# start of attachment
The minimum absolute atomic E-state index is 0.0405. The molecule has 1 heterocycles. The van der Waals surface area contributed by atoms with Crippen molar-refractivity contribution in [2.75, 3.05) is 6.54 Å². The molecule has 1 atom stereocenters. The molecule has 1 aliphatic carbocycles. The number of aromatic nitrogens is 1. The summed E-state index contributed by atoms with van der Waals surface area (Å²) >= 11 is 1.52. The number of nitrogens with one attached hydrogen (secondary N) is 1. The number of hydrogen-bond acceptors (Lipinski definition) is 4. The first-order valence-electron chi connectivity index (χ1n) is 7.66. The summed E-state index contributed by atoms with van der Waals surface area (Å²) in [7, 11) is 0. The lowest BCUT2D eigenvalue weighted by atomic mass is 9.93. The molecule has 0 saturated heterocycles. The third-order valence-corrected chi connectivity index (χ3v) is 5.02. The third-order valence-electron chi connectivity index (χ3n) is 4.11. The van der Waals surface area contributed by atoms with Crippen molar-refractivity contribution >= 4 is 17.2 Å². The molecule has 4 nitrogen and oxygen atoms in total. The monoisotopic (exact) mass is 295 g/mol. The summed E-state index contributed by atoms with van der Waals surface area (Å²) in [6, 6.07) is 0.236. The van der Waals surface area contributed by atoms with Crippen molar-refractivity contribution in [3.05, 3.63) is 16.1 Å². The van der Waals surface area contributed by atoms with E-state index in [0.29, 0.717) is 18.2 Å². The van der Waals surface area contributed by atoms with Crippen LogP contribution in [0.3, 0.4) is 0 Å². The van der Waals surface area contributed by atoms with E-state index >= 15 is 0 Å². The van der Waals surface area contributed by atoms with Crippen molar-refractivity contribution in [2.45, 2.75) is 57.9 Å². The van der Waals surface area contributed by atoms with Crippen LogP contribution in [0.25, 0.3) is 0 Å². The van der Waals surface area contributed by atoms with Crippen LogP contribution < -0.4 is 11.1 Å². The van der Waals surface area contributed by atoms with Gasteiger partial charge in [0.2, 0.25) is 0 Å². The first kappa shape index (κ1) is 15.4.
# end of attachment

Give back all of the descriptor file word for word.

The minimum absolute atomic E-state index is 0.0405. The molecule has 1 heterocycles. The van der Waals surface area contributed by atoms with Crippen molar-refractivity contribution in [2.75, 3.05) is 6.54 Å². The molecule has 1 atom stereocenters. The molecule has 1 aliphatic carbocycles. The number of aromatic nitrogens is 1. The summed E-state index contributed by atoms with van der Waals surface area (Å²) >= 11 is 1.52. The number of nitrogens with one attached hydrogen (secondary N) is 1. The number of hydrogen-bond acceptors (Lipinski definition) is 4. The first-order valence-electron chi connectivity index (χ1n) is 7.66. The summed E-state index contributed by atoms with van der Waals surface area (Å²) in [7, 11) is 0. The lowest BCUT2D eigenvalue weighted by atomic mass is 9.93. The molecule has 0 saturated heterocycles. The third-order valence-corrected chi connectivity index (χ3v) is 5.02. The third-order valence-electron chi connectivity index (χ3n) is 4.11. The van der Waals surface area contributed by atoms with Crippen molar-refractivity contribution >= 4 is 17.2 Å². The molecule has 4 nitrogen and oxygen atoms in total. The monoisotopic (exact) mass is 295 g/mol. The summed E-state index contributed by atoms with van der Waals surface area (Å²) in [6, 6.07) is 0.236. The van der Waals surface area contributed by atoms with Crippen molar-refractivity contribution in [3.05, 3.63) is 16.1 Å². The van der Waals surface area contributed by atoms with E-state index in [0.29, 0.717) is 18.2 Å². The van der Waals surface area contributed by atoms with Crippen LogP contribution in [0.3, 0.4) is 0 Å². The van der Waals surface area contributed by atoms with E-state index >= 15 is 0 Å². The van der Waals surface area contributed by atoms with Crippen molar-refractivity contribution in [2.45, 2.75) is 57.9 Å². The van der Waals surface area contributed by atoms with Crippen LogP contribution in [0.25, 0.3) is 0 Å². The van der Waals surface area contributed by atoms with Crippen LogP contribution < -0.4 is 11.1 Å². The van der Waals surface area contributed by atoms with Gasteiger partial charge in [0.2, 0.25) is 0 Å². The first kappa shape index (κ1) is 15.4.